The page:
This was 2011!

Hi and welcome to my first blog post for 2012!

I hope you had great holidays!

So, what’s up? At the moment I’m working on my Bachelor Thesis in General Management. I will graduate in March, hopefully. ­čśë
Well, more about the prospects of 2012 in one of the upcoming blog posts …

Today let’s look back on my photographic aspects of 2011.

2011 I began with a new approach: “Going professional.”

In 2010 I already sold a lot of things that I wouldn’t need anymore. From the proceeds I bought photo gear. While the 4th quarter of 2010 paved the way for this approach, with new photo gear, methods and ideas, now it was time to put it into action.

Therefor I started my own flash photography project. This should help me to practice the usage of flash in the field.
I was almost obsessed by using flash and available light in the best way possible just to move on from that dull looking amateur photos – in order to create photos that have that professional clean look.┬á It’s bad, but I never really mind the light – until now. Like Dave Black says: “Light is the greatest influence.” And he’s absolutely right. It’s so obvious that light MUST be the greatest influence because photography means “drawing with light”! So why don’t we use the light to create awesome “light paintings”? This was the first thing I had to realize before I could go on.

I read lots of books and blogs of professional photographers all year and analyzed their photos. That help me to increase my knowledge while the regular shooting increased my practical skills. I learned the theory than went out into the field to practice until I got acceptable results. It was that easy, indeed.


I started my personal flash training with shooting sports. Therefor I asked the local sports clubs if it is possible to take pictures during the training. This also helped me to learn something about the planning of shoots and making arrangements. It was not always that easy to cover a training session or even a game. It needs so many permissions that it is really elaborating to establish a shoot. Often coaches are skeptical toward using flash because they think it could disturb the athletes. So, it needed some cogency to arrange a shoot. But it was worth the effort.
Finally, I shot several indoor and outdoor sports like swimming, motocross, track and field, handball, basketball and football during the year. My favorite sport was motocross. Since I went to the first motocross race with my uncle in 1989  I like it. It was always fun to watch it, but to shoot it was much better! As I shot it the first time and saw the results I was amazed! The results were awesome! I made a quantum leap from dull amateur pictures to high-quality professional images.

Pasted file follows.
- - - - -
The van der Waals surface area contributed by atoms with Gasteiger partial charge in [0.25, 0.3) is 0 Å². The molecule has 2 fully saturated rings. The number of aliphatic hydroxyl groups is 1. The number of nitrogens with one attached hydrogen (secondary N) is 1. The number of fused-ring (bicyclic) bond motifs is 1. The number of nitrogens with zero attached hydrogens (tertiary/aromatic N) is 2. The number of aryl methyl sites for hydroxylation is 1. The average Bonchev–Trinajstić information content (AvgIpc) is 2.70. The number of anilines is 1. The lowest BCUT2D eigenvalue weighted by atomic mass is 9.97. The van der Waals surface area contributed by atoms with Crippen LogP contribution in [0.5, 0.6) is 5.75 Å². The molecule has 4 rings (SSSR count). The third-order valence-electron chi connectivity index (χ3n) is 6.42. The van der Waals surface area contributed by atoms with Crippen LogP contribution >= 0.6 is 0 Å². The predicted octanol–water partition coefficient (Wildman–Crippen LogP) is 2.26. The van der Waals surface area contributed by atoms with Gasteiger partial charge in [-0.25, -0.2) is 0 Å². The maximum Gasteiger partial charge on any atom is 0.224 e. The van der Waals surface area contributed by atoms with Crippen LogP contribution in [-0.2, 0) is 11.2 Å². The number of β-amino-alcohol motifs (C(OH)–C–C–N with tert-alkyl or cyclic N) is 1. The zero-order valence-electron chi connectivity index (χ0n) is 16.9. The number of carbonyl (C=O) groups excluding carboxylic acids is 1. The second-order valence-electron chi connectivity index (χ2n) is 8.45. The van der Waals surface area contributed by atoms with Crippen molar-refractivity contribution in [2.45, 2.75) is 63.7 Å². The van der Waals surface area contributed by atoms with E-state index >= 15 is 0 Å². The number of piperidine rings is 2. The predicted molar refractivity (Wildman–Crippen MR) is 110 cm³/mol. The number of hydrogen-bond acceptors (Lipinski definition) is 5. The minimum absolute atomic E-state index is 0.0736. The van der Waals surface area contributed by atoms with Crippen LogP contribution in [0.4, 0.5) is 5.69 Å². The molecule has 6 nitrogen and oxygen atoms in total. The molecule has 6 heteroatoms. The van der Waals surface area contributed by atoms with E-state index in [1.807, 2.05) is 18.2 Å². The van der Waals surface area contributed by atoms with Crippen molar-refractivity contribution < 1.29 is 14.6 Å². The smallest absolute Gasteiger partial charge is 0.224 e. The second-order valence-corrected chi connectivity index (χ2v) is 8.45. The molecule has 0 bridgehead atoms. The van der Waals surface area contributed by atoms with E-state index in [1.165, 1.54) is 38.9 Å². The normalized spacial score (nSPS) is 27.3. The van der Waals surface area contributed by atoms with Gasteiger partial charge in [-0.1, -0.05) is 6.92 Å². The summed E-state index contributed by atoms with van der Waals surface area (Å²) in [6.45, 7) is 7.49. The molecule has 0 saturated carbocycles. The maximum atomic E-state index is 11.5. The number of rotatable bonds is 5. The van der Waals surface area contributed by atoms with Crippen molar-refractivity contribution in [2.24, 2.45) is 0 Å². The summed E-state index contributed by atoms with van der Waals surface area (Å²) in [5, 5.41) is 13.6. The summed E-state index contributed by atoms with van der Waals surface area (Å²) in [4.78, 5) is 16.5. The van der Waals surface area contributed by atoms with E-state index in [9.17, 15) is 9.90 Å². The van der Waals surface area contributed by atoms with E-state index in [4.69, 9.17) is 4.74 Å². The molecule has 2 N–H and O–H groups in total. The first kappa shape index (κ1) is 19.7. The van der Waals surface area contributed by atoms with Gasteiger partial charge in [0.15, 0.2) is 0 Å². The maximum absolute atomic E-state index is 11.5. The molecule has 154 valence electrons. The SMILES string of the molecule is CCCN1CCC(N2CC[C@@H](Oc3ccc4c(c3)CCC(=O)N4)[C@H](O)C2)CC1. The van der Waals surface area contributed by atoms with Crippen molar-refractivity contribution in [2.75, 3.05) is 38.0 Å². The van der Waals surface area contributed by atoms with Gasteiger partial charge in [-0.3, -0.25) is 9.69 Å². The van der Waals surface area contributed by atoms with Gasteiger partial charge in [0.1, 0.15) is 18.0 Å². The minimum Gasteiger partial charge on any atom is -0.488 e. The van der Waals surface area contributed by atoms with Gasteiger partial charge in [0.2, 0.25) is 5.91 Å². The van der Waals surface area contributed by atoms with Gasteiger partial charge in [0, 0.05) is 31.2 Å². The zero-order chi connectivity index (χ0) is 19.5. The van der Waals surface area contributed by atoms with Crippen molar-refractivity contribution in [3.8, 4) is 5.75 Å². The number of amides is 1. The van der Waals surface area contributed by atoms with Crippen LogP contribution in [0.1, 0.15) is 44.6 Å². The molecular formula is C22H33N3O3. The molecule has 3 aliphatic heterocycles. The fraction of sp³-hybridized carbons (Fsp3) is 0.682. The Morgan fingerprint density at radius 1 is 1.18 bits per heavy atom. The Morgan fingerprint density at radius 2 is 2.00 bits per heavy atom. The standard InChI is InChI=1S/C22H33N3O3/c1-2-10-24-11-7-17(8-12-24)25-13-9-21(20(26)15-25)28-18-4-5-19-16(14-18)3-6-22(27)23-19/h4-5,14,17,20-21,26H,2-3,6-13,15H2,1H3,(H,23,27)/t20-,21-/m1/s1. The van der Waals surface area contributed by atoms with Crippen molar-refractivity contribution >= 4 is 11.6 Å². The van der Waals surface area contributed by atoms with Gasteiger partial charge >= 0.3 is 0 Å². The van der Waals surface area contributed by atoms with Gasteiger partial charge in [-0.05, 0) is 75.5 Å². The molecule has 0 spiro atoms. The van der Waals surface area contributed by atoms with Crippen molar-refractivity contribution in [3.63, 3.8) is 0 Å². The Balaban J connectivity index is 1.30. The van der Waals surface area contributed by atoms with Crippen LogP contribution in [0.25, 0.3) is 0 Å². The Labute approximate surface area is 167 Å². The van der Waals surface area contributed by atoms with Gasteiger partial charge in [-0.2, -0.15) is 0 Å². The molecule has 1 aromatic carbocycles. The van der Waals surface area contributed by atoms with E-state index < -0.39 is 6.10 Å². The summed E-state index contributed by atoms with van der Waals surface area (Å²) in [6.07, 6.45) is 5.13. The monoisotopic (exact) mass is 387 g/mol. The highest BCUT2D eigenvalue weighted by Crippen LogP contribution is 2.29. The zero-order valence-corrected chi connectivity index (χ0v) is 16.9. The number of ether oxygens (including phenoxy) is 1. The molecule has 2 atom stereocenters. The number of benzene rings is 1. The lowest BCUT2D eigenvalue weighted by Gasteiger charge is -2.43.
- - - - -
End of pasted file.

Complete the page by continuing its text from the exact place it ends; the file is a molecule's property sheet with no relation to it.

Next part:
I also used professional off camera flash solutions and techniques to realize high-quality images in extreme dark gyms. This effort helped me to contrast from competitors once more. Now I’m ranking┬á a bit higher in the Mount Olympus of our local sports photographers. ­čśë







Thanks to all these flash tips I got from the pros and the intense training, also my press photos became better. The coverage of the opening of the MUNA museum for example was just fun to cover. Shooting indoors with flash was suddenly easy-going!






In June the village in which I’m living was underwater because of heavy rainfalls and a dried out soil. When I woke up from a short breathing pause and glanced out of the window on that evening,I saw how the water had flood the meadows in front of our house. It also flood the households near the river. I grabbed the camera and covered this disaster. I sent the photos to the local newspaper immediately. Finally, the German Press Agency (dpa) bought them and the next day I found my photos in well known German newspapers and online magazines. On one hand a success for me, but on the other hand a flooded village. That’s life.




Commercial photography was another very interesting thing I did in 2011.
I love the clean look of commercial images and wanted to know more tricks about commercial photography. My sports images had already a commercial look so I used these techniques to create car shots. I also searched the web for great car photographers. Studying their photos helped me to get similar results in my own style.





I also acted in the field of editorial and portraiture in 2011. Well, I nearly got through every field of photography that I’m interested in. Portraiture was the most difficult. I tried many lighting setups and read Joe McNally’s Books that helped and inspired me a lot.
This portrait of a bassist was some kind of elaborating. I shot one flash through a window on the 2nd floor, another one through an umbrella from the camera left and a third one I used as contour light from the camera right. I gelled all flashes wit a CTO (except the contour light) to create a sunset look.

Another highlight was my first Engagement Shoot with Timo and Jessica in November. They asked me if I could take nice pictures of them for their marriage invitation cards. And so I did.